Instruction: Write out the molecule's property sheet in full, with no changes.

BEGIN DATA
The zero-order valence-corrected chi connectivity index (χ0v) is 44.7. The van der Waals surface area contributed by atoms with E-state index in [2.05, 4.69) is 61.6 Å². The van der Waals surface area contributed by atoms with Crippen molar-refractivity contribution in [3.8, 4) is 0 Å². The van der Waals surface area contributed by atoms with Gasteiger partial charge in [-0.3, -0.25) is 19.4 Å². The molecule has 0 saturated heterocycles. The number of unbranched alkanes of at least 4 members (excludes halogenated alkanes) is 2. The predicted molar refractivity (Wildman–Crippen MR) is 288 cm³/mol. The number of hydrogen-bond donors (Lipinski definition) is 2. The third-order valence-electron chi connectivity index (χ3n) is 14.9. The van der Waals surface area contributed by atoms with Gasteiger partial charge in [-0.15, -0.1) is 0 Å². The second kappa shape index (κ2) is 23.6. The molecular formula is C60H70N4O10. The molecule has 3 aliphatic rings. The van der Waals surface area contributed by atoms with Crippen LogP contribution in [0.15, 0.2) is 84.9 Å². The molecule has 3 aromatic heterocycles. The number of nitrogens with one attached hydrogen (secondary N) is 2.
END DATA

The zero-order valence-corrected chi connectivity index (χ0v) is 44.7. The van der Waals surface area contributed by atoms with E-state index in [2.05, 4.69) is 61.6 Å². The van der Waals surface area contributed by atoms with Crippen molar-refractivity contribution in [3.8, 4) is 0 Å². The van der Waals surface area contributed by atoms with Gasteiger partial charge in [-0.3, -0.25) is 19.4 Å². The molecule has 0 saturated heterocycles. The number of unbranched alkanes of at least 4 members (excludes halogenated alkanes) is 2. The predicted molar refractivity (Wildman–Crippen MR) is 288 cm³/mol. The number of hydrogen-bond donors (Lipinski definition) is 2. The third-order valence-electron chi connectivity index (χ3n) is 14.9. The van der Waals surface area contributed by atoms with Gasteiger partial charge in [-0.15, -0.1) is 0 Å². The second kappa shape index (κ2) is 23.6. The molecular formula is C60H70N4O10. The molecule has 3 aliphatic rings. The van der Waals surface area contributed by atoms with Crippen LogP contribution in [0.15, 0.2) is 84.9 Å². The molecule has 3 aromatic heterocycles. The number of nitrogens with one attached hydrogen (secondary N) is 2.